- Region: Andalucia
- Province: Granada
- Declared a Natural Park: 1989
- Park surface area: 12,696 hectares
- ZEPA in 2002
Points of interest
The Sierra de Castril, a limestone massif, is part of the Sierra Bética mountain range. Altitudes vary between 855 and 2138m with spectacular scenery holding caves and cliffs shaped by water erosion. The main river, Castril, flows from the north to south of the park added to which there are many natural springs, streams and waterfalls.
The western boundary of the park meets with the neighbouring natural park of Sierra de Cazorla, Segura y Las Villas in Jaen province.
There are two outstanding cave formations, both in the Sierra Seca area of the park. The Cueva de Don Fernando is Granada’s largest cave and the second biggest in Andalucia. This 2.5km long cave drops to an amazing 241m below sea level. The Cueva del Muerto has spectacular stalactites and stalagmite formations. (Visit the information centre in Castril to fiond out more. See below)
La Torca de Fuente Fría has the most important subterranean lake in the province.
Río Castril Path
This walking route is short, easy and spectacular. It is a walk that the whole family can enjoy. The path mainly runs along a wooden footbridge over the Río Castril, a suspension bridge and a tunnel. You will pass though a beautiful natural landscapes.
This walk is lineal there and back. From the car park its about 40 minutes to a great bar/restaurant after a rest just walk back the way you came.
Plants in danger of extinction are Atropa baetica, Erodium cazorlanum, Taxus baccata and Viola cazorlensis, those considered vulnerable are Acer opalus subsp. granatense, Amelanchier ovalis subsp. ovalis, Buxus sempervirens, Salix eleagnos and Sorbus aria.
Another interesting plant first found in the Sierra Castril is Castrilanthemum debeauxii, there are records of it in only 2 other local sierras. The plants grow on dry stony slopes between 1700 and 1800 m (also called Pyrethrum debeauxii).
Much of the reforestation schemes have introduced new trees such as Aleppo (Pinus halepensis), Scots (Pinus sylvestris) and Austrian pine (Pinus pinaster subsp nevadensis). Black pines (Pinus nigra subsp. Clusiana) are tall trees reaching 40m which are on the exposed higher reaches.
Growing with them are spreading Juniper (Juniperus sabina var. humilis) and common Juniper (Juniperus communis subsp. hemisphaerica). In less protected zones are Prostrate cherry (Prunus prostrata), White beam (Sorbus aria) and Daphne (Daphne oleoides, D. laureola). On open high ground dense cushion shaped plants form including Hedgehog broom (Erinacea anthyllis), Astragalus (Astragalus giennesis), Thyme (Thymus gadorensis) and the crucifers Vella spinosa and Hormathophylla spinosa.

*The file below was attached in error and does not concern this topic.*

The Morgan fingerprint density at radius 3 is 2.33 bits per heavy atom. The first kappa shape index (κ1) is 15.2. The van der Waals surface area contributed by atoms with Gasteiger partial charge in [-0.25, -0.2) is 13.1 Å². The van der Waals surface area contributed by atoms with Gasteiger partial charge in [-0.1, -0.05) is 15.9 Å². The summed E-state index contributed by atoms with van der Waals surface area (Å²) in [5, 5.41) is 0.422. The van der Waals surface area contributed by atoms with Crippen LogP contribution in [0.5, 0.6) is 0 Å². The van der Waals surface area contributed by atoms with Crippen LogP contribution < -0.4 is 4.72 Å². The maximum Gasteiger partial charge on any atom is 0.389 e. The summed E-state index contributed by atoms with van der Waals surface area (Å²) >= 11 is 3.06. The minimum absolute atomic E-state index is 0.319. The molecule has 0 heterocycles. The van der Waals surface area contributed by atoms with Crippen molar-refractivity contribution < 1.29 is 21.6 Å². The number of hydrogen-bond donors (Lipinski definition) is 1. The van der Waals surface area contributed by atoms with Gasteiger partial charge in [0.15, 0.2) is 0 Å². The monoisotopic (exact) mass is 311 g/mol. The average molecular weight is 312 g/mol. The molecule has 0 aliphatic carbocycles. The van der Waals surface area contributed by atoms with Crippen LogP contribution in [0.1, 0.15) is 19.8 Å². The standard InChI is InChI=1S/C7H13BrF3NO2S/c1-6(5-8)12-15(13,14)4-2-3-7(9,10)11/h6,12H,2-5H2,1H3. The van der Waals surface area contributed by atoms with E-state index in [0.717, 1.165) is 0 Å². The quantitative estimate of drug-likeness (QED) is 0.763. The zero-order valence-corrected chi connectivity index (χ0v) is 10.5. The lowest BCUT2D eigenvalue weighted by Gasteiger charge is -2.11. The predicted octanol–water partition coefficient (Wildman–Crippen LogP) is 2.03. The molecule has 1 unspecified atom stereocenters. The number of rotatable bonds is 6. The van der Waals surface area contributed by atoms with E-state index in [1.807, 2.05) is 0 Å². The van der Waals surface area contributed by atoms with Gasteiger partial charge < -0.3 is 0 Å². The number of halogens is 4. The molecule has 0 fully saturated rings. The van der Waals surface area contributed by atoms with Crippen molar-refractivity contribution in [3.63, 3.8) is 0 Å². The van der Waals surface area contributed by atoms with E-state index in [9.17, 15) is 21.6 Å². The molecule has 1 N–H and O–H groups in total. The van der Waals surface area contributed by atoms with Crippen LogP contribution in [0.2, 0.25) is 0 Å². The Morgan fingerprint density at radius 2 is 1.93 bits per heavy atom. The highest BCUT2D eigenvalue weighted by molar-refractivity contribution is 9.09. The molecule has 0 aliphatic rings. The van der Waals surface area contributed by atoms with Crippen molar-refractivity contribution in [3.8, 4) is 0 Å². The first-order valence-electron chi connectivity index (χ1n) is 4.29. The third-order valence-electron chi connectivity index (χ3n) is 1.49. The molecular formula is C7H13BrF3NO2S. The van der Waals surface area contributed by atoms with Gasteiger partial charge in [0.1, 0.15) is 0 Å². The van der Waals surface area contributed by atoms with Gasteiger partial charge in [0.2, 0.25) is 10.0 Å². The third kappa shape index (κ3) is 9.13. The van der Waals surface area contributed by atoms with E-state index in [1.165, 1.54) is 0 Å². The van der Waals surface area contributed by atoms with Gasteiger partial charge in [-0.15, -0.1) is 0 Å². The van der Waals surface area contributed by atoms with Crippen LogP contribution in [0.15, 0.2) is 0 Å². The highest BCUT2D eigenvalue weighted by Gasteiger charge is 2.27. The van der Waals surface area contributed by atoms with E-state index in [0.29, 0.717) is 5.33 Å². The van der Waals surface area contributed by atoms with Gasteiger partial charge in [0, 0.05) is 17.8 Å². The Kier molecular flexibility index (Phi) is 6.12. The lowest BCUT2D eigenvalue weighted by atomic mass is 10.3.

Oaks such as Holm (Quercus rotundifolia) and Gall (Quercus faginea) live in humid areas with Prickly juniper (Juniperus oxycedrus), Evergreen buckthorn (Rhamnus alaternus) and Spurge flax (Daphne gnidium).
The many water courses support Poplar, Willow, Ash and Wild cherry (Prunus avium). Other shrubs include Rosemary (Rosmarinus officinalis), Rockroses (Cistus clusii, C. albidus), Gorse (Genista scorpius) and Thyme (Thymus orospedanus.)
Find a hotel in the Sierra de Castril
Raptors within the park include Short-toed, Golden and Booted eagles, Griffon and Egyptian vultures, Peregrines and Black kite.
The endangered Spanish lynx is the most noteworthy mammal amongst Spanish ibex, Mouflon, Wild boar, Fallow deer, Stone marten and Wild cat.
The rivers hold trout, otter, grey heron, kingfisher and dipper.
Reptiles include the very localized Valverde lizard, Painted frogs, Southern midwife toads, Lataste’s vipers, Salamanders and Grass snakes.
Also in the area
- Castril has been a fortified camp for the Romans and in the 13thC an Arab stronghold.
- Crafts of the village include Esparto grass products, pottery and wooden furniture.
- A glass factory which opened around 1940 closed at the end of the last century but some of their wares are on display in the visitor centre
Castril visitor centre and ethnographic museum (Take the signposted exit at Km. 2 of the Castril-Pozo Alcón stretch of the A-326 on the outskirts of the village of Castril.)
This visitor centre focuses on the importance of the River Castril.
Visitors strolling through the centre’s interactive zone can try their hand at identifying the prints left by different animals in the soil and the song of different species of birds. All the species described are native to the Sierra de Castril.
There is an excellent Ethnographic exhibition which includes tools and everyday utensils donated by the local population to illustrate traditional activities such as livestock breeding, glassblowing, wood production and spoon making.
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